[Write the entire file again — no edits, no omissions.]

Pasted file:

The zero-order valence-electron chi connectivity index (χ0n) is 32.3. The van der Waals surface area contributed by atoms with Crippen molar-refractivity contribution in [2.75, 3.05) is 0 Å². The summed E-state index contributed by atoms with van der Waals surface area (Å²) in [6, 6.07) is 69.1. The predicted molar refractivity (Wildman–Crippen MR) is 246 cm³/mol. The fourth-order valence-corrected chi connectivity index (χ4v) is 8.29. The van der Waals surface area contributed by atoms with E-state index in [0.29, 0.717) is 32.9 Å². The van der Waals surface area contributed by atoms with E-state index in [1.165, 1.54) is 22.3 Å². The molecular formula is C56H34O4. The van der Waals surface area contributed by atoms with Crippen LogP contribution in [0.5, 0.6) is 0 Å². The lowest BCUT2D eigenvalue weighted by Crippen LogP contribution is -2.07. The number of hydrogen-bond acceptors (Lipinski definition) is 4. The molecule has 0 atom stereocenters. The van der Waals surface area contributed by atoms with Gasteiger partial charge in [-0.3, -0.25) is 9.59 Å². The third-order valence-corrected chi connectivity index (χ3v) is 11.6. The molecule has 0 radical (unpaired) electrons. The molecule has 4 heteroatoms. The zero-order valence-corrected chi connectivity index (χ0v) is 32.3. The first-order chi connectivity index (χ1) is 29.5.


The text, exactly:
The zero-order valence-electron chi connectivity index (χ0n) is 32.3. The van der Waals surface area contributed by atoms with Crippen molar-refractivity contribution in [2.75, 3.05) is 0 Å². The summed E-state index contributed by atoms with van der Waals surface area (Å²) in [6, 6.07) is 69.1. The predicted molar refractivity (Wildman–Crippen MR) is 246 cm³/mol. The fourth-order valence-corrected chi connectivity index (χ4v) is 8.29. The van der Waals surface area contributed by atoms with E-state index in [0.29, 0.717) is 32.9 Å². The van der Waals surface area contributed by atoms with E-state index in [1.165, 1.54) is 22.3 Å². The molecular formula is C56H34O4. The van der Waals surface area contributed by atoms with Crippen LogP contribution in [0.5, 0.6) is 0 Å². The lowest BCUT2D eigenvalue weighted by Crippen LogP contribution is -2.07. The number of hydrogen-bond acceptors (Lipinski definition) is 4. The molecule has 0 atom stereocenters. The van der Waals surface area contributed by atoms with Gasteiger partial charge in [-0.3, -0.25) is 9.59 Å². The third-order valence-corrected chi connectivity index (χ3v) is 11.6. The molecule has 0 radical (unpaired) electrons. The molecule has 4 heteroatoms. The zero-order valence-corrected chi connectivity index (χ0v) is 32.3. The first-order chi connectivity index (χ1) is 29.5.